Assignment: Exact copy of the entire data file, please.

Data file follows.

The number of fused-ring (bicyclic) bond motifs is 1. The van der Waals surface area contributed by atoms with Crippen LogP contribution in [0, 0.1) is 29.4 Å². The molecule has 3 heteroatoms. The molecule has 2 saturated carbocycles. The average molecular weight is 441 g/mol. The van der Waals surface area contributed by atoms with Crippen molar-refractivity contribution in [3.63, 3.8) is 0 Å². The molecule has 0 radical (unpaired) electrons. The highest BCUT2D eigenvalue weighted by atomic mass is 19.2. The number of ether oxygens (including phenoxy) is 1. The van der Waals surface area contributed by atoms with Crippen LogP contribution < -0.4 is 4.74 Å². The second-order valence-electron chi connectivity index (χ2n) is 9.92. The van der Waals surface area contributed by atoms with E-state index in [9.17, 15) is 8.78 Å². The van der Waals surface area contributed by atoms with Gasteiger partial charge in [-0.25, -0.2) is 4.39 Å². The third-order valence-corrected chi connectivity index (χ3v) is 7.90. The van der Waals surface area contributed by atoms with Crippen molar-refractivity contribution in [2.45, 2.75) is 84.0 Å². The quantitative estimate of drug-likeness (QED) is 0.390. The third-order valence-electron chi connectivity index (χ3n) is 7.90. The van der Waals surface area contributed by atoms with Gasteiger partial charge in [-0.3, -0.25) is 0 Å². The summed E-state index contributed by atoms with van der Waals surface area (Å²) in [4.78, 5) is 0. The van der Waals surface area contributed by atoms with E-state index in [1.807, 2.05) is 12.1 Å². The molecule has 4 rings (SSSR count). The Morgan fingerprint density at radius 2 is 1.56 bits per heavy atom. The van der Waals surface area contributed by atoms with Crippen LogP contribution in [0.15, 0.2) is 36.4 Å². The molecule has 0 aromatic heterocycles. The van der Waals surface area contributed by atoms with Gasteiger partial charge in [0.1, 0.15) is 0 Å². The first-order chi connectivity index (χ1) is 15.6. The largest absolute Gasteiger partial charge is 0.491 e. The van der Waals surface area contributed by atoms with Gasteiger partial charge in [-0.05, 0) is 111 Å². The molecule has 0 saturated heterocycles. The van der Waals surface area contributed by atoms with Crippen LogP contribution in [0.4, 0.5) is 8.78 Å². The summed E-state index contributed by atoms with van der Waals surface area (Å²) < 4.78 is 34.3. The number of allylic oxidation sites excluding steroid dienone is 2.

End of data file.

The number of fused-ring (bicyclic) bond motifs is 1. The van der Waals surface area contributed by atoms with Crippen LogP contribution in [0, 0.1) is 29.4 Å². The molecule has 3 heteroatoms. The molecule has 2 saturated carbocycles. The average molecular weight is 441 g/mol. The van der Waals surface area contributed by atoms with Crippen molar-refractivity contribution in [3.63, 3.8) is 0 Å². The molecule has 0 radical (unpaired) electrons. The highest BCUT2D eigenvalue weighted by atomic mass is 19.2. The number of ether oxygens (including phenoxy) is 1. The van der Waals surface area contributed by atoms with Crippen LogP contribution < -0.4 is 4.74 Å². The second-order valence-electron chi connectivity index (χ2n) is 9.92. The van der Waals surface area contributed by atoms with E-state index in [9.17, 15) is 8.78 Å². The van der Waals surface area contributed by atoms with Gasteiger partial charge in [-0.25, -0.2) is 4.39 Å². The third-order valence-corrected chi connectivity index (χ3v) is 7.90. The van der Waals surface area contributed by atoms with Crippen molar-refractivity contribution in [2.45, 2.75) is 84.0 Å². The quantitative estimate of drug-likeness (QED) is 0.390. The third-order valence-electron chi connectivity index (χ3n) is 7.90. The van der Waals surface area contributed by atoms with Gasteiger partial charge in [-0.3, -0.25) is 0 Å². The summed E-state index contributed by atoms with van der Waals surface area (Å²) in [4.78, 5) is 0. The van der Waals surface area contributed by atoms with E-state index in [1.807, 2.05) is 12.1 Å². The molecule has 4 rings (SSSR count). The Morgan fingerprint density at radius 2 is 1.56 bits per heavy atom. The van der Waals surface area contributed by atoms with Crippen LogP contribution in [0.15, 0.2) is 36.4 Å². The molecule has 0 aromatic heterocycles. The van der Waals surface area contributed by atoms with Gasteiger partial charge in [0.1, 0.15) is 0 Å². The first-order chi connectivity index (χ1) is 15.6. The largest absolute Gasteiger partial charge is 0.491 e. The van der Waals surface area contributed by atoms with Gasteiger partial charge in [-0.05, 0) is 111 Å². The molecule has 0 saturated heterocycles. The van der Waals surface area contributed by atoms with Crippen LogP contribution in [0.4, 0.5) is 8.78 Å². The summed E-state index contributed by atoms with van der Waals surface area (Å²) < 4.78 is 34.3. The number of allylic oxidation sites excluding steroid dienone is 2.